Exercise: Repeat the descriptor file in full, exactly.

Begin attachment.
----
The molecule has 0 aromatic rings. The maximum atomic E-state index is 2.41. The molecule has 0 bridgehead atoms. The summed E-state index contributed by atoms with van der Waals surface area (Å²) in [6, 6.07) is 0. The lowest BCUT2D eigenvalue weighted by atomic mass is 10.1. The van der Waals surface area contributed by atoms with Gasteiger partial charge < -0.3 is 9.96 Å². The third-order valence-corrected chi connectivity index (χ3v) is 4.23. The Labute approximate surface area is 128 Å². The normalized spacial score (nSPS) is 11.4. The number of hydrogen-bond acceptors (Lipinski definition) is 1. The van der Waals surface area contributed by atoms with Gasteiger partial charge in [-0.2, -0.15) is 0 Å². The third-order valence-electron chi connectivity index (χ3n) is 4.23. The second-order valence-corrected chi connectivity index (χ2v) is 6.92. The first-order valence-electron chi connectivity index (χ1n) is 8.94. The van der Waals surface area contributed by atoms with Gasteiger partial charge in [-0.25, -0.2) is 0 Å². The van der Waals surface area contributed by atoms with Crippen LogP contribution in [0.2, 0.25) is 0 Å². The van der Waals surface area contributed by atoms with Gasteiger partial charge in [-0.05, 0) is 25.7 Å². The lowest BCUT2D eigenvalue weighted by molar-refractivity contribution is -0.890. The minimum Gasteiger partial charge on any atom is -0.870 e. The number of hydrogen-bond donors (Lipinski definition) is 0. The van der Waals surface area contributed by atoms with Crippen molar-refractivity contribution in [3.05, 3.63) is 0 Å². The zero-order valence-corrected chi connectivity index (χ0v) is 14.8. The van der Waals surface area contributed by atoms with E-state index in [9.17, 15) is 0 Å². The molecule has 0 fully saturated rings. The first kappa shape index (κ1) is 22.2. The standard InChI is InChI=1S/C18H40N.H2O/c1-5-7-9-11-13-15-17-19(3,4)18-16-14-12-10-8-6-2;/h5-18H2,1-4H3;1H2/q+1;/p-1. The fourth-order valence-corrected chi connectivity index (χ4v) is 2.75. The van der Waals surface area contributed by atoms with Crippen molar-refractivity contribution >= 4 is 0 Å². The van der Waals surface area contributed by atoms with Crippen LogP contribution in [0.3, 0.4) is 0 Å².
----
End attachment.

The molecule has 0 aromatic rings. The maximum atomic E-state index is 2.41. The molecule has 0 bridgehead atoms. The summed E-state index contributed by atoms with van der Waals surface area (Å²) in [6, 6.07) is 0. The lowest BCUT2D eigenvalue weighted by atomic mass is 10.1. The van der Waals surface area contributed by atoms with Gasteiger partial charge < -0.3 is 9.96 Å². The third-order valence-corrected chi connectivity index (χ3v) is 4.23. The Labute approximate surface area is 128 Å². The normalized spacial score (nSPS) is 11.4. The number of hydrogen-bond acceptors (Lipinski definition) is 1. The van der Waals surface area contributed by atoms with Gasteiger partial charge in [-0.2, -0.15) is 0 Å². The third-order valence-electron chi connectivity index (χ3n) is 4.23. The second-order valence-corrected chi connectivity index (χ2v) is 6.92. The first-order valence-electron chi connectivity index (χ1n) is 8.94. The van der Waals surface area contributed by atoms with Gasteiger partial charge in [-0.25, -0.2) is 0 Å². The van der Waals surface area contributed by atoms with Crippen LogP contribution in [0.2, 0.25) is 0 Å². The van der Waals surface area contributed by atoms with Gasteiger partial charge in [-0.05, 0) is 25.7 Å². The lowest BCUT2D eigenvalue weighted by molar-refractivity contribution is -0.890. The minimum Gasteiger partial charge on any atom is -0.870 e. The number of hydrogen-bond donors (Lipinski definition) is 0. The van der Waals surface area contributed by atoms with Crippen molar-refractivity contribution in [3.05, 3.63) is 0 Å². The zero-order valence-corrected chi connectivity index (χ0v) is 14.8. The van der Waals surface area contributed by atoms with E-state index in [9.17, 15) is 0 Å². The molecule has 0 fully saturated rings. The first kappa shape index (κ1) is 22.2. The standard InChI is InChI=1S/C18H40N.H2O/c1-5-7-9-11-13-15-17-19(3,4)18-16-14-12-10-8-6-2;/h5-18H2,1-4H3;1H2/q+1;/p-1. The fourth-order valence-corrected chi connectivity index (χ4v) is 2.75. The van der Waals surface area contributed by atoms with Crippen molar-refractivity contribution >= 4 is 0 Å². The van der Waals surface area contributed by atoms with Crippen LogP contribution in [0.3, 0.4) is 0 Å².